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Even before fighting broke out in early 2015, Yemen had the Arab world’s lowest GDP per capita. With an average life expectancy below 64, the nation is ranked 160th out of 188 for human development

Over the past two years, the conflict has left thousands of civilians dead and 3.2 million internally displaced. Its impact on the country’s infrastructure has been devastating, with major overland routes and airports severely damaged.

Lack of immediate and unhindered access to people who urgently need food assistance – compounded by a shortage of funding – means that famine is a possibility for millions of people, mostly women and children who are already hungry in this war-torn country.

The 2017 Yemen Humanitarian Response Plan shows that about 3.3 million children and pregnant or nursing women are acutely malnourished, including 462,000 children under 5 suffering from severe acute malnutrition. This represents a 57 per cent increase since late 2015 and threatens the lives and life-long prospects of those affected.

Moreover, 14 million Yemenis are food insecure, of whicha an estimated 7 millions severely so. About 4.5 million children and women are in need of nutrition support due to the conflict.

Access constraints continue to pose a serious challenge to WFP in several areas (Mareb, AlJawf and Taiz), mostly as a result of bureaucratic impediments or active hostilities. Despite these challenges, WFP and its partners manage to deliver assistance to the vast majority of vulnerable people in the country.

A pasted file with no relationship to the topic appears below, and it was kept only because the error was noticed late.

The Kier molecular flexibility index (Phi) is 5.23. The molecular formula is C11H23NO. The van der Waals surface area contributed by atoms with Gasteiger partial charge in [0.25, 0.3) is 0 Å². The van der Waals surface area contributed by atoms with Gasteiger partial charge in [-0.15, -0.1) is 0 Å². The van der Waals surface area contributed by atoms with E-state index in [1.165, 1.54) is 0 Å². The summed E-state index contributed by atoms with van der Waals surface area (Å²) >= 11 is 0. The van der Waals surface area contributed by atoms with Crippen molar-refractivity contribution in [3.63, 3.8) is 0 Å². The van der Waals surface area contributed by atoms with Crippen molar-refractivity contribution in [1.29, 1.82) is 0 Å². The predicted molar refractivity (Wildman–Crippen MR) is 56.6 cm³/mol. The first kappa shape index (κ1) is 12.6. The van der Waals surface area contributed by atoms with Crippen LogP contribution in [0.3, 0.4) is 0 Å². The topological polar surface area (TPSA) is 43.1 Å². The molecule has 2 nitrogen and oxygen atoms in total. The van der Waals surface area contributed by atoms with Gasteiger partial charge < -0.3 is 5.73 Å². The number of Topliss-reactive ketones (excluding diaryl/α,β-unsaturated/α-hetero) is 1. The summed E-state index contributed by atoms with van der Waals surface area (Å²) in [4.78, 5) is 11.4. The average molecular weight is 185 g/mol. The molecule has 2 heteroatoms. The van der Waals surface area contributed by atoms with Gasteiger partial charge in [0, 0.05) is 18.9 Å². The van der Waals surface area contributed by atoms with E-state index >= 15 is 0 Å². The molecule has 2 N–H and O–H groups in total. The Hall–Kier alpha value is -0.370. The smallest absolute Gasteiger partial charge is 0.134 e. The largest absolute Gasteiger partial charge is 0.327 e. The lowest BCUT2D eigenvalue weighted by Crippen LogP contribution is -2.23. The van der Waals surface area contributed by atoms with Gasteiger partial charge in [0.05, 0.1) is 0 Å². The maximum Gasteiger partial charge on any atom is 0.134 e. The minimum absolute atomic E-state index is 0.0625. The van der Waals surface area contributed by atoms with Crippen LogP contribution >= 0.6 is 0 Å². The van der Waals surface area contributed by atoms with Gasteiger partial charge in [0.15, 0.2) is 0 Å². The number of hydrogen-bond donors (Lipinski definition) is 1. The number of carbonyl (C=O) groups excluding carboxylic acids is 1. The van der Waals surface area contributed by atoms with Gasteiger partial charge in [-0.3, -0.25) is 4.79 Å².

27.4
is the overall population of Yemen
3.2 million
people have been internally displaced
462,000
children under 5 are acutely malnourished

What the World Food Programme is doing in Yemen

  • In-kind food assistance

    Through monthly distributions, in 2015 WFP provided food assistance to over 6 million people every other month in 19 out of 22 Yemeni governorates, with plans to expand to 7 million in 2017.

  • Cash-based assistance

    In selected governorates where markets still function, addition, WFP is progressively implementing, through a local supplier, a commodity vouchers programme. The system speeds up the delivery of assistance to vulnerable families while helping revive commercial activity. Each voucher provides a family of six with a one-month supply of wheat grain, pulses, vegetable oil, salt, sugar, and Wheat Soya Blend, a protein-rich blended food.

  • Assistance to refugees

    In partnership with government ministries, United Nations agencies, the World Bank, and non-governmental organisations, WFP continues to provide monthly food assistance to more than 17,000 refugees – mainly from the Horn of Africa – at Kharaz camp in southern Yemen.

  • Logistics

    The WFP-managed UN Humanitarian Air Service (UNHAS) continues to transport humanitarian aid workers between Sana’a, Djibouti and Amman. Starting from March 2017, UNHAS plans to add one more flight between Aden- Djibouti per week. In addition, the Logistics Cluster facilitates a weekly sea transport shuttle for humanitarian workers between Aden and Djibouti.

Partners and donors

Achieving Zero Hunger is the work of many. Our work in Yemen is made possible by the support and collaboration of our partners and donors, including:

Contacts

Sana'a

Diplomatic Area, Nowakshot Street, House No. 22 P.O. Box 7181 Sana'a - Republic of Yemen

Phone: +967 1 214 100

Fax: +967 1 205 515

For media inquiries

WFP.Sanaa@wfp.org